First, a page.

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Quality of life in epilepsy: beyond seizure counts in assessment and treatment

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    Quality of life in epilepsy: beyond seizure counts in assessment and treatment. Edited by gus a baker and ann jacoby. (Pp 316, £38.00). Published by Harwood Academic Publishers, Amsterdam, 2000. ISBN 90 5823 121 6.

    The issue of quality of life in epilepsy has developed enormously over the past 10 years. Although this is still rather belated in relation to other conditions where the issue has been around for much longer, there is a healthy debate ongoing about what indeed is quality of life and it is likely that no answer to this question will ever be forthcoming. Nevertheless, in terms of health outcome research, there is a place for quality of life measurement.

    Epilepsy, perhaps more than many other medical disorder, is associated with profound deleterious psychological and sociological consequences that are not always directly related to the actual disease process. Instead, severe disability results from the fear that an epileptic seizure might occur at some time in the future and from the negative public image associated with the diagnosis itself. People with epilepsy, who may be perfectly normal apart from the fact that epileptic seizures occur or might occur from time to time, are commonly subjected to limitations on their daily activities ostensibly to protect them or others from injury or even death. Seizures can occur without warning, which fosters a sense of insecurity that affects social development. Opportunities for satisfying interpersonal relationships are further compromised when seizures begin in childhood and parents adopt an overprotective attitude that prevents the acquisition of skills required for a full independent life. All these introduce disabilities, which potentially threaten the quality of life of people with epilepsy.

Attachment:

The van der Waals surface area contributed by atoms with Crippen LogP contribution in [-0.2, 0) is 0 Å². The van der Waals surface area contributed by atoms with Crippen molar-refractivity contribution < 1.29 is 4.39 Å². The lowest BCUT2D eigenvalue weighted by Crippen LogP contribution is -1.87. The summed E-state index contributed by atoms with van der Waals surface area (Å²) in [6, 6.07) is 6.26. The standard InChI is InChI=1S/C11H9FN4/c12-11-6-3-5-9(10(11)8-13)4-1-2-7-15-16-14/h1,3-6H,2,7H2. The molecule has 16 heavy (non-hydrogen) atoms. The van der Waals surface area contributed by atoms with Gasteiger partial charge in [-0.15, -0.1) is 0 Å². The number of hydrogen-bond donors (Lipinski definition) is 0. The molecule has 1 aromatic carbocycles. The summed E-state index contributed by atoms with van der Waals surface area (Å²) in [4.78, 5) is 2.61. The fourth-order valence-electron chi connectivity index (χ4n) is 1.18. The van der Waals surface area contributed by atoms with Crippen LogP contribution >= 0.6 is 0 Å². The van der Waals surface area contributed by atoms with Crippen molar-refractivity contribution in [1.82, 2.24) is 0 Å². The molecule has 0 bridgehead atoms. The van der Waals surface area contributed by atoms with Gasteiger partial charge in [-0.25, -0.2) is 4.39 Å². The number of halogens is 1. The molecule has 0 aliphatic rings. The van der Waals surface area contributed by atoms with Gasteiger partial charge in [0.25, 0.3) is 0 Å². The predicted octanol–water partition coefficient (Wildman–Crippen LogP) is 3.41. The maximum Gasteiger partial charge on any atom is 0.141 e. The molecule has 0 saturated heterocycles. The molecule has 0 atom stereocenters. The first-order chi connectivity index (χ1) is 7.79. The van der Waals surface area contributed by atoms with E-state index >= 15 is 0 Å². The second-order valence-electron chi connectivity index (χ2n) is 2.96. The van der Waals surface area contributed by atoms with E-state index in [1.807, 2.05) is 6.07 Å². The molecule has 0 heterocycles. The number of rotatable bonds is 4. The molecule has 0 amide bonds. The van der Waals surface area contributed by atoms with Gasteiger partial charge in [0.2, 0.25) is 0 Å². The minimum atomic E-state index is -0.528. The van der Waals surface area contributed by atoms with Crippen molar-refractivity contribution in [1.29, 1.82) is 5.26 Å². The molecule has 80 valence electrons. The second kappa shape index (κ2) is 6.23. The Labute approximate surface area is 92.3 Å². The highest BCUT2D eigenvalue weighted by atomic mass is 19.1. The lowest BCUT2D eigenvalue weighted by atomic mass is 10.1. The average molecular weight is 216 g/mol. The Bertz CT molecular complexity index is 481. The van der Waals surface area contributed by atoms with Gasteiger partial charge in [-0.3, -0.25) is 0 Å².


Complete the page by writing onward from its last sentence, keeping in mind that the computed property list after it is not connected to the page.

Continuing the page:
In the past decade, instruments to measure quantitatively the health related quality of life in epilepsy have been developed. Consequently, today in most major epilepsy centres, effectiveness of treatment is no longer measured only by frequency of seizures. The impact that treatment has had on the patients' perception of improvement and their predicament and vital capacity to live independent fulfilling lives are important considerations.

    This book, edited by two of the leading workers in this field, is a good review of what is going on in the field of measurement of quality of life. It is comprehensive, encompassing almost every aspect of this domain. An excellent review of currently available quality of life measures is one of the highlights of the book. Chapters covering quality of life issues for children, adolescents, and older people with epilepsy as well as people with learning disabilities and epilepsy are also present. This book would no doubt enhance the library of any person with an interest in measuring outcome in epilepsy.

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